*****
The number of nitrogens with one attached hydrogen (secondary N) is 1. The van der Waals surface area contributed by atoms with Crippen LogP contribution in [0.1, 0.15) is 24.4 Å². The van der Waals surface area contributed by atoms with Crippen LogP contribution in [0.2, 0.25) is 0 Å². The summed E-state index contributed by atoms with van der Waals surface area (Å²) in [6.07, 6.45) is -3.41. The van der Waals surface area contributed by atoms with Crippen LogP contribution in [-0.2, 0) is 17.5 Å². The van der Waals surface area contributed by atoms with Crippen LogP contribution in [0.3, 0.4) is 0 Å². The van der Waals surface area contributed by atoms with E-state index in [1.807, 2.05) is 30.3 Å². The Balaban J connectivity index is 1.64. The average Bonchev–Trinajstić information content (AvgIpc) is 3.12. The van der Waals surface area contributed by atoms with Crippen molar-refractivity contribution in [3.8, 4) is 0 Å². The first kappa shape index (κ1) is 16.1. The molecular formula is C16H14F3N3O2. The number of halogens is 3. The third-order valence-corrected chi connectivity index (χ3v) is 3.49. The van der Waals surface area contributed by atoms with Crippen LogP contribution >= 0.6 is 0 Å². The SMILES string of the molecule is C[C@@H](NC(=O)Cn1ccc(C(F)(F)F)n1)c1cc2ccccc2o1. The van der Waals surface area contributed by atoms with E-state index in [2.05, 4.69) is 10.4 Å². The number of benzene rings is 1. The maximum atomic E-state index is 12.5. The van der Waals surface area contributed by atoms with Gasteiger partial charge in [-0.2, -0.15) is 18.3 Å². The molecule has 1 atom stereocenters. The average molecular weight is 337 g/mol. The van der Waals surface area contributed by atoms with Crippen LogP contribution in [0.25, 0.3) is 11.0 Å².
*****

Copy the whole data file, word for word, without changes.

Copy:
The number of nitrogens with one attached hydrogen (secondary N) is 1. The van der Waals surface area contributed by atoms with Crippen LogP contribution in [0.1, 0.15) is 24.4 Å². The van der Waals surface area contributed by atoms with Crippen LogP contribution in [0.2, 0.25) is 0 Å². The summed E-state index contributed by atoms with van der Waals surface area (Å²) in [6.07, 6.45) is -3.41. The van der Waals surface area contributed by atoms with Crippen LogP contribution in [-0.2, 0) is 17.5 Å². The van der Waals surface area contributed by atoms with Crippen LogP contribution in [0.3, 0.4) is 0 Å². The van der Waals surface area contributed by atoms with E-state index in [1.807, 2.05) is 30.3 Å². The Balaban J connectivity index is 1.64. The average Bonchev–Trinajstić information content (AvgIpc) is 3.12. The van der Waals surface area contributed by atoms with Crippen molar-refractivity contribution in [3.8, 4) is 0 Å². The first kappa shape index (κ1) is 16.1. The molecular formula is C16H14F3N3O2. The number of halogens is 3. The third-order valence-corrected chi connectivity index (χ3v) is 3.49. The van der Waals surface area contributed by atoms with Crippen LogP contribution >= 0.6 is 0 Å². The SMILES string of the molecule is C[C@@H](NC(=O)Cn1ccc(C(F)(F)F)n1)c1cc2ccccc2o1. The van der Waals surface area contributed by atoms with E-state index in [2.05, 4.69) is 10.4 Å². The number of benzene rings is 1. The maximum atomic E-state index is 12.5. The van der Waals surface area contributed by atoms with Gasteiger partial charge in [-0.2, -0.15) is 18.3 Å². The molecule has 1 atom stereocenters. The average molecular weight is 337 g/mol. The van der Waals surface area contributed by atoms with Crippen LogP contribution in [0.25, 0.3) is 11.0 Å².